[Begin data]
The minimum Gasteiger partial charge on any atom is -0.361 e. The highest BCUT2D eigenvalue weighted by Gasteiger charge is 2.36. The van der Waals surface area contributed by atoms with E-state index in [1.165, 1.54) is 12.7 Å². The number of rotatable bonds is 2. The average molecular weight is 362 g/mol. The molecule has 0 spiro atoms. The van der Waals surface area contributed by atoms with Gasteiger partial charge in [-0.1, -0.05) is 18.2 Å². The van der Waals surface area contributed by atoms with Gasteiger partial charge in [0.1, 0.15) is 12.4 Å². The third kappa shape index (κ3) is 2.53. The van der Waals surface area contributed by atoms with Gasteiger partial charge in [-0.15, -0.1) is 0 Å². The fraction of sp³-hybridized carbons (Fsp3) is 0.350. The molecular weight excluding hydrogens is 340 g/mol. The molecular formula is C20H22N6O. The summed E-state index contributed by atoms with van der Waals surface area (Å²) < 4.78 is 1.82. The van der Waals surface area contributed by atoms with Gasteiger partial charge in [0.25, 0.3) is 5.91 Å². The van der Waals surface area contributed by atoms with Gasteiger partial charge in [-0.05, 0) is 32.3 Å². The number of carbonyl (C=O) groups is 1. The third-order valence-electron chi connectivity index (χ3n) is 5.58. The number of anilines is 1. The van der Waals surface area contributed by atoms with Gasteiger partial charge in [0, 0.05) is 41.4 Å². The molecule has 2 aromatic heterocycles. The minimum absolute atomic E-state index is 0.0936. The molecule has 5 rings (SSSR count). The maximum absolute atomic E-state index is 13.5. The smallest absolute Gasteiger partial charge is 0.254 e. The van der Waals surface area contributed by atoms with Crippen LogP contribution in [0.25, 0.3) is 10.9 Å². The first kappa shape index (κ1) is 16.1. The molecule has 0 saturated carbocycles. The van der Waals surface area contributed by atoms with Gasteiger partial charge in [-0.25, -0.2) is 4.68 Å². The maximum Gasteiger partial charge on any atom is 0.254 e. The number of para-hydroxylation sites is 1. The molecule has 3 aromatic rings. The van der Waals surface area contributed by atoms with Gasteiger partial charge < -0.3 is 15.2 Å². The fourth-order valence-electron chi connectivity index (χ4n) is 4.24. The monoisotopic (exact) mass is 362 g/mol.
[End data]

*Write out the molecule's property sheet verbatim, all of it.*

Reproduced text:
The minimum Gasteiger partial charge on any atom is -0.361 e. The highest BCUT2D eigenvalue weighted by Gasteiger charge is 2.36. The van der Waals surface area contributed by atoms with E-state index in [1.165, 1.54) is 12.7 Å². The number of rotatable bonds is 2. The average molecular weight is 362 g/mol. The molecule has 0 spiro atoms. The van der Waals surface area contributed by atoms with Gasteiger partial charge in [-0.1, -0.05) is 18.2 Å². The van der Waals surface area contributed by atoms with Gasteiger partial charge in [0.1, 0.15) is 12.4 Å². The third kappa shape index (κ3) is 2.53. The van der Waals surface area contributed by atoms with Gasteiger partial charge in [-0.15, -0.1) is 0 Å². The fraction of sp³-hybridized carbons (Fsp3) is 0.350. The molecular weight excluding hydrogens is 340 g/mol. The molecular formula is C20H22N6O. The summed E-state index contributed by atoms with van der Waals surface area (Å²) < 4.78 is 1.82. The van der Waals surface area contributed by atoms with Gasteiger partial charge in [0.25, 0.3) is 5.91 Å². The van der Waals surface area contributed by atoms with Gasteiger partial charge in [-0.05, 0) is 32.3 Å². The number of carbonyl (C=O) groups is 1. The third-order valence-electron chi connectivity index (χ3n) is 5.58. The number of anilines is 1. The van der Waals surface area contributed by atoms with Gasteiger partial charge in [0, 0.05) is 41.4 Å². The molecule has 2 aromatic heterocycles. The minimum absolute atomic E-state index is 0.0936. The molecule has 5 rings (SSSR count). The maximum absolute atomic E-state index is 13.5. The smallest absolute Gasteiger partial charge is 0.254 e. The van der Waals surface area contributed by atoms with Crippen LogP contribution in [0.25, 0.3) is 10.9 Å². The first kappa shape index (κ1) is 16.1. The molecule has 0 saturated carbocycles. The van der Waals surface area contributed by atoms with Gasteiger partial charge in [-0.25, -0.2) is 4.68 Å². The maximum Gasteiger partial charge on any atom is 0.254 e. The number of para-hydroxylation sites is 1. The molecule has 3 aromatic rings. The van der Waals surface area contributed by atoms with Gasteiger partial charge < -0.3 is 15.2 Å². The fourth-order valence-electron chi connectivity index (χ4n) is 4.24. The monoisotopic (exact) mass is 362 g/mol.